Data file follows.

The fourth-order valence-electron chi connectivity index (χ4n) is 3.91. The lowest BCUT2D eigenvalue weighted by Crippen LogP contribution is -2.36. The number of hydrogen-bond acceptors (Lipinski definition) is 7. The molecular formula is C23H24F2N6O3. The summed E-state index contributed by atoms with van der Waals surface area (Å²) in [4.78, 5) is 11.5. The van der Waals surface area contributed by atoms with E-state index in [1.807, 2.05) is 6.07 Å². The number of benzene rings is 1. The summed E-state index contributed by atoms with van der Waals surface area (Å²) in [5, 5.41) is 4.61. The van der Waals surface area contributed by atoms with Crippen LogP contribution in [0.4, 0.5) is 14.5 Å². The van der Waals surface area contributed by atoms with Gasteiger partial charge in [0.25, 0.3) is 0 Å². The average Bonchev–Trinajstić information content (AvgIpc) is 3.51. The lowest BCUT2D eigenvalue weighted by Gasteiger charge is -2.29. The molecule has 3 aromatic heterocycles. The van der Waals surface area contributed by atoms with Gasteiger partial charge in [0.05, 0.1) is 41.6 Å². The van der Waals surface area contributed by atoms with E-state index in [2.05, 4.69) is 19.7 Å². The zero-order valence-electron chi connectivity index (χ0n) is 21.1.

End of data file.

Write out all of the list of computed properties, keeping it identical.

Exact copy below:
The fourth-order valence-electron chi connectivity index (χ4n) is 3.91. The lowest BCUT2D eigenvalue weighted by Crippen LogP contribution is -2.36. The number of hydrogen-bond acceptors (Lipinski definition) is 7. The molecular formula is C23H24F2N6O3. The summed E-state index contributed by atoms with van der Waals surface area (Å²) in [4.78, 5) is 11.5. The van der Waals surface area contributed by atoms with E-state index in [1.807, 2.05) is 6.07 Å². The number of benzene rings is 1. The summed E-state index contributed by atoms with van der Waals surface area (Å²) in [5, 5.41) is 4.61. The van der Waals surface area contributed by atoms with Crippen LogP contribution in [0.4, 0.5) is 14.5 Å². The van der Waals surface area contributed by atoms with Gasteiger partial charge in [0.25, 0.3) is 0 Å². The average Bonchev–Trinajstić information content (AvgIpc) is 3.51. The lowest BCUT2D eigenvalue weighted by Gasteiger charge is -2.29. The molecule has 3 aromatic heterocycles. The van der Waals surface area contributed by atoms with Gasteiger partial charge in [0.05, 0.1) is 41.6 Å². The van der Waals surface area contributed by atoms with E-state index in [2.05, 4.69) is 19.7 Å². The zero-order valence-electron chi connectivity index (χ0n) is 21.1.